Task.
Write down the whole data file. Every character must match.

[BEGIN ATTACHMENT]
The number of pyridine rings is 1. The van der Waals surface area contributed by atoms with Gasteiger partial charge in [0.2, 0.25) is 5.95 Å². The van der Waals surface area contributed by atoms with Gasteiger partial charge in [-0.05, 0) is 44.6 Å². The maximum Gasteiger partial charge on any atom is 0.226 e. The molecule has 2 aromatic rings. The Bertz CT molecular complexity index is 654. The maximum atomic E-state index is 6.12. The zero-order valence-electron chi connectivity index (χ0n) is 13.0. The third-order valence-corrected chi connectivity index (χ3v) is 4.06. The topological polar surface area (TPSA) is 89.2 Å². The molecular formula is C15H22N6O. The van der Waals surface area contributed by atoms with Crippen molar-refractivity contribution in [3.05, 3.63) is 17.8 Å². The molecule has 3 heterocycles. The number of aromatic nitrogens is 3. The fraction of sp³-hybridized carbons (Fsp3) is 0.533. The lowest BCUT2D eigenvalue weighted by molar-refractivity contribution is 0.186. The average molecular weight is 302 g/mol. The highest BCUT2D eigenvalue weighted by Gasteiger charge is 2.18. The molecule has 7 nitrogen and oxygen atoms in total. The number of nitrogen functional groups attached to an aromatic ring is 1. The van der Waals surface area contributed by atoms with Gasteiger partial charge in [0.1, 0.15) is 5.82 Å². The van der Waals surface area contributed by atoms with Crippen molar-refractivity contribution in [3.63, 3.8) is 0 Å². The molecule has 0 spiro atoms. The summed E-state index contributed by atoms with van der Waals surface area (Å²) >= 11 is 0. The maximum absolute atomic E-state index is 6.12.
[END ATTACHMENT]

The number of pyridine rings is 1. The van der Waals surface area contributed by atoms with Gasteiger partial charge in [0.2, 0.25) is 5.95 Å². The van der Waals surface area contributed by atoms with Gasteiger partial charge in [-0.05, 0) is 44.6 Å². The maximum Gasteiger partial charge on any atom is 0.226 e. The molecule has 2 aromatic rings. The Bertz CT molecular complexity index is 654. The maximum atomic E-state index is 6.12. The zero-order valence-electron chi connectivity index (χ0n) is 13.0. The third-order valence-corrected chi connectivity index (χ3v) is 4.06. The topological polar surface area (TPSA) is 89.2 Å². The molecular formula is C15H22N6O. The van der Waals surface area contributed by atoms with Crippen molar-refractivity contribution in [3.05, 3.63) is 17.8 Å². The molecule has 3 heterocycles. The number of aromatic nitrogens is 3. The fraction of sp³-hybridized carbons (Fsp3) is 0.533. The lowest BCUT2D eigenvalue weighted by molar-refractivity contribution is 0.186. The average molecular weight is 302 g/mol. The highest BCUT2D eigenvalue weighted by Gasteiger charge is 2.18. The molecule has 7 nitrogen and oxygen atoms in total. The number of nitrogen functional groups attached to an aromatic ring is 1. The van der Waals surface area contributed by atoms with Gasteiger partial charge in [0.1, 0.15) is 5.82 Å². The van der Waals surface area contributed by atoms with Crippen molar-refractivity contribution in [3.63, 3.8) is 0 Å². The molecule has 0 spiro atoms. The summed E-state index contributed by atoms with van der Waals surface area (Å²) >= 11 is 0. The maximum absolute atomic E-state index is 6.12.